Pre Assessement Differentiation

In music class one of the most fundamental concepts to learn is rhythmic lengths and note names. It’s literally the language of music, and without a proper understanding of the letters and grammar of that language we can’t hope to read, write, or communicate effectively in that language. It’s imperative that all students have a basic understanding of these concepts before moving on to any of the more “fun stuff.”

At the beginning of the unit I administer this general pre-assessment that gives me an idea of how much prior knowledge they are bringing into the classroom. This quiz is not graded or timed and students are told that it is just a personal challenge to see how much they already know.

After the pre-assessment the students will be divided into 3 even groups according to their performance on the pre-assessment. The flowchart for each group can be found here:

The Middle 1/3 of students will demonstrate and solidify what they know by creating an artistic representation of the note and rest value trees. This activity pushes the student’s thinking a little further into the realm of abstraction and forces them to really think about the relationships between the values. They will also be assisting the ELL students in practicing this learning. If they complete this challenge early, they will be encouraged to complete more advanced ear training challenges on the provided web link. These challenges take what they know on paper and ask them to identify notes and rests by their sound. Students who find the art project challenging will join the Lower 1/3 group in playing musical flash cards.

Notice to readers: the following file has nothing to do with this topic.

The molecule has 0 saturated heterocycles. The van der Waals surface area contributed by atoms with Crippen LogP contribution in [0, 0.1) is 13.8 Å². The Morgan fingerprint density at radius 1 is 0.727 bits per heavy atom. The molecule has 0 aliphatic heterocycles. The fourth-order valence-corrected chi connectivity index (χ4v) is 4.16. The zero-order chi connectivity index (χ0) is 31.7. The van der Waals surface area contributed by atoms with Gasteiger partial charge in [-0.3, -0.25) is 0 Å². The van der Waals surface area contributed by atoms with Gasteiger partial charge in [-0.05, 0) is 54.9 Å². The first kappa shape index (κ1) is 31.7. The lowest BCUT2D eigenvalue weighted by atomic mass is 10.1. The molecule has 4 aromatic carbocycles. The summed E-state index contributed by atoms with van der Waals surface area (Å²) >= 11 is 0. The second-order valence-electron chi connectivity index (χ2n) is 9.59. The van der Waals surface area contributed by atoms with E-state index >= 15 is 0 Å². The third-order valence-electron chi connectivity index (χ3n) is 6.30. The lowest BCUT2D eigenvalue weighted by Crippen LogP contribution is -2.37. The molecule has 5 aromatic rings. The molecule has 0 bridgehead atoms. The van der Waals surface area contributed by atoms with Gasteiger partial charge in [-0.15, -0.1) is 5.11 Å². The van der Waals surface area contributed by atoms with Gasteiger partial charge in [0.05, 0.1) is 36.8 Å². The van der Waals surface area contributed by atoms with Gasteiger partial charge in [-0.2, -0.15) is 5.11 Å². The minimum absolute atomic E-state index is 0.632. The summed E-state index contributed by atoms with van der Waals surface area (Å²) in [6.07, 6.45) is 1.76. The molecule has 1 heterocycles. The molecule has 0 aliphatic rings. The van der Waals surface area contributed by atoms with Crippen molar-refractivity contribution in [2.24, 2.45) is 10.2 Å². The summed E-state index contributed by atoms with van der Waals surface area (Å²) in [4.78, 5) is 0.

The Upper 1/3 of students will take their learning to the next level by completing ear training challenges designed to bring their theoretical knowledge into the realm of the practical. They will then use all of the aural, visual tools and musical resources at their disposal to create a game for the class that tests peers for knowledge in note names, note/rest values, musical symbols, and music history. Since the game is not graded, it is okay to encourage students to research things not yet presented in class and introduce facts and topics that interest them.

The Lower 1/3 of students will engage in two fun activities to help teach and practice the desired skills and knowledge. The first is a challenge to build musical phrases with Lego bricks, each brick sized to coordinate with a note/rest value. This tactile/spatial experience will help solidify the visualization of how musical time is broken down into note/rest lengths. The second activity is a “Simon Says” game on a large mat with a musical staff on it. Students will jump to the appropriate lines and spaces for the note name called out, correcting themselves as they go, and learning how to orient themselves on the musical staff.
These activities completed, they will go on to practice musical flash cards on the web link provided.

Both the Middle and Lower 1/3 will re-take the assessment to demonstrate the knowledge they have gained throughout the exercises.

All students come back together to play the game designed by the Upper 1/3 group. It’s a fun way to wrap up the unit where all students are on the same page, and at similar levels of knowledge and skill.

For ELL Students the following modifications will be observed:
– Teach any necessary vocabulary
– Allow extra time to complete assessment and tasks
– Group with Student in Middle 1/3 group to practice
– Where appropriate, coordinate with ELL staff to include class content

For Students with Learning Disabilities the following modifications will be observed:
– Allow students to take assessment orally or by playing the piano
– Allow extra time to complete assessment and tasks
– Allow students to take assessment with teacher providing aural cues on piano or rhythm sticks
– Allow students to create and use visual aids